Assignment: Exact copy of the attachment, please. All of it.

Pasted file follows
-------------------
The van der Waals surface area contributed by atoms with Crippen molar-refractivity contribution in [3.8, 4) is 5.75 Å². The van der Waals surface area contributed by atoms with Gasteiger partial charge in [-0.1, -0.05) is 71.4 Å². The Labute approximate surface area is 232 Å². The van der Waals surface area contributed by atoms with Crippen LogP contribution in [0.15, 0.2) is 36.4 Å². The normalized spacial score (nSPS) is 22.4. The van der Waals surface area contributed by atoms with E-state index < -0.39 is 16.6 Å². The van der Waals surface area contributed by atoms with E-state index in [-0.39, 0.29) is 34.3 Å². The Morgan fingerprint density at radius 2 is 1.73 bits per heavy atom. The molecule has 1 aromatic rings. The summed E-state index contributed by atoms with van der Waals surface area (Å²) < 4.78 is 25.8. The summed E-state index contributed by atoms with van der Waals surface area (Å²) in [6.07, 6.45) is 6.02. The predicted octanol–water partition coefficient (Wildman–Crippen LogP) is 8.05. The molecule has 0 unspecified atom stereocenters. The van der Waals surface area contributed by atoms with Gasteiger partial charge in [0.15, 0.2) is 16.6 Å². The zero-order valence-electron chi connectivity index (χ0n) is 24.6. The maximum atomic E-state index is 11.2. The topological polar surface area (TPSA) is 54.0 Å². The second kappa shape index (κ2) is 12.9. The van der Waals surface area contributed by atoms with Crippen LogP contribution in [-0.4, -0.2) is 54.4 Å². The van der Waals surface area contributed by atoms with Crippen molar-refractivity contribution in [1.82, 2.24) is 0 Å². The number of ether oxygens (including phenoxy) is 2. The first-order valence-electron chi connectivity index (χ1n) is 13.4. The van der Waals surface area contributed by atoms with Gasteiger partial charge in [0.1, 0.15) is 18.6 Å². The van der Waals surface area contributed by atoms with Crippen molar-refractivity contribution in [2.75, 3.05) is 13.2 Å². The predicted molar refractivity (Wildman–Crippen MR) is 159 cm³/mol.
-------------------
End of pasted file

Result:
The van der Waals surface area contributed by atoms with Crippen molar-refractivity contribution in [3.8, 4) is 5.75 Å². The van der Waals surface area contributed by atoms with Gasteiger partial charge in [-0.1, -0.05) is 71.4 Å². The Labute approximate surface area is 232 Å². The van der Waals surface area contributed by atoms with Crippen LogP contribution in [0.15, 0.2) is 36.4 Å². The normalized spacial score (nSPS) is 22.4. The van der Waals surface area contributed by atoms with E-state index < -0.39 is 16.6 Å². The van der Waals surface area contributed by atoms with E-state index in [-0.39, 0.29) is 34.3 Å². The Morgan fingerprint density at radius 2 is 1.73 bits per heavy atom. The molecule has 1 aromatic rings. The summed E-state index contributed by atoms with van der Waals surface area (Å²) < 4.78 is 25.8. The summed E-state index contributed by atoms with van der Waals surface area (Å²) in [6.07, 6.45) is 6.02. The predicted octanol–water partition coefficient (Wildman–Crippen LogP) is 8.05. The molecule has 0 unspecified atom stereocenters. The van der Waals surface area contributed by atoms with Gasteiger partial charge in [0.15, 0.2) is 16.6 Å². The zero-order valence-electron chi connectivity index (χ0n) is 24.6. The maximum atomic E-state index is 11.2. The topological polar surface area (TPSA) is 54.0 Å². The second kappa shape index (κ2) is 12.9. The van der Waals surface area contributed by atoms with Crippen LogP contribution in [-0.4, -0.2) is 54.4 Å². The van der Waals surface area contributed by atoms with Crippen molar-refractivity contribution in [1.82, 2.24) is 0 Å². The number of ether oxygens (including phenoxy) is 2. The first-order valence-electron chi connectivity index (χ1n) is 13.4. The van der Waals surface area contributed by atoms with Gasteiger partial charge in [0.1, 0.15) is 18.6 Å². The van der Waals surface area contributed by atoms with Crippen molar-refractivity contribution in [2.75, 3.05) is 13.2 Å². The predicted molar refractivity (Wildman–Crippen MR) is 159 cm³/mol.